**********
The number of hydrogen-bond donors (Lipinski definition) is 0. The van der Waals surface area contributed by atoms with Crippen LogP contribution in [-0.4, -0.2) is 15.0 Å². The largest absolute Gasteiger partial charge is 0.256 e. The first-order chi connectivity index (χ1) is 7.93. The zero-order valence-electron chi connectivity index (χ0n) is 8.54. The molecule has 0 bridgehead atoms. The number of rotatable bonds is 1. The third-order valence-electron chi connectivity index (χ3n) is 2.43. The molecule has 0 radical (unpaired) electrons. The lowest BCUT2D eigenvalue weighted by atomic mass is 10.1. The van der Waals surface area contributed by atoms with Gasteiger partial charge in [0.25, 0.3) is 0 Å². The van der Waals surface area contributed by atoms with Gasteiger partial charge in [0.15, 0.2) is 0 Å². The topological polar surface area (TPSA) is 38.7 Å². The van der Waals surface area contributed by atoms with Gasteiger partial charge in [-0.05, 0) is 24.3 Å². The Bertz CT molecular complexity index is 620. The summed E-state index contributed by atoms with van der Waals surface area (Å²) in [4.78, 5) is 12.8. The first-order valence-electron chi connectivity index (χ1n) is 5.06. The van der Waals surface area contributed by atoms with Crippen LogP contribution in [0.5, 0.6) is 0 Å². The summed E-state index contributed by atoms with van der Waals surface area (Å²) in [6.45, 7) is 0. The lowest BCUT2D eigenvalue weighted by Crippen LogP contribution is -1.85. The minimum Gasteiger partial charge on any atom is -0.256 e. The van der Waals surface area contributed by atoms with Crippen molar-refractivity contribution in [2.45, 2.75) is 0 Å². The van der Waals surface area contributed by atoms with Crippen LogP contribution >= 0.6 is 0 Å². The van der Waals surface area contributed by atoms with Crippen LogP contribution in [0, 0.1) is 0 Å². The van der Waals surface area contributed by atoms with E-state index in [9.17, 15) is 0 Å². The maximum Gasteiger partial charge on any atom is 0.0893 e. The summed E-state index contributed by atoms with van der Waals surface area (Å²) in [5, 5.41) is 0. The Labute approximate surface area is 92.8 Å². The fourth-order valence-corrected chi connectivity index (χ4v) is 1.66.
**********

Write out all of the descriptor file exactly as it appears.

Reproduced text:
The number of hydrogen-bond donors (Lipinski definition) is 0. The van der Waals surface area contributed by atoms with Crippen LogP contribution in [-0.4, -0.2) is 15.0 Å². The largest absolute Gasteiger partial charge is 0.256 e. The first-order chi connectivity index (χ1) is 7.93. The zero-order valence-electron chi connectivity index (χ0n) is 8.54. The molecule has 0 bridgehead atoms. The number of rotatable bonds is 1. The third-order valence-electron chi connectivity index (χ3n) is 2.43. The molecule has 0 radical (unpaired) electrons. The lowest BCUT2D eigenvalue weighted by atomic mass is 10.1. The van der Waals surface area contributed by atoms with Gasteiger partial charge in [0.25, 0.3) is 0 Å². The van der Waals surface area contributed by atoms with Gasteiger partial charge in [0.15, 0.2) is 0 Å². The topological polar surface area (TPSA) is 38.7 Å². The van der Waals surface area contributed by atoms with Gasteiger partial charge in [-0.05, 0) is 24.3 Å². The Bertz CT molecular complexity index is 620. The summed E-state index contributed by atoms with van der Waals surface area (Å²) in [4.78, 5) is 12.8. The first-order valence-electron chi connectivity index (χ1n) is 5.06. The van der Waals surface area contributed by atoms with Crippen LogP contribution in [0.5, 0.6) is 0 Å². The summed E-state index contributed by atoms with van der Waals surface area (Å²) in [6.45, 7) is 0. The lowest BCUT2D eigenvalue weighted by Crippen LogP contribution is -1.85. The minimum Gasteiger partial charge on any atom is -0.256 e. The van der Waals surface area contributed by atoms with Crippen molar-refractivity contribution in [2.45, 2.75) is 0 Å². The van der Waals surface area contributed by atoms with Crippen LogP contribution >= 0.6 is 0 Å². The van der Waals surface area contributed by atoms with Crippen LogP contribution in [0, 0.1) is 0 Å². The van der Waals surface area contributed by atoms with E-state index in [9.17, 15) is 0 Å². The maximum Gasteiger partial charge on any atom is 0.0893 e. The summed E-state index contributed by atoms with van der Waals surface area (Å²) in [5, 5.41) is 0. The Labute approximate surface area is 92.8 Å². The fourth-order valence-corrected chi connectivity index (χ4v) is 1.66.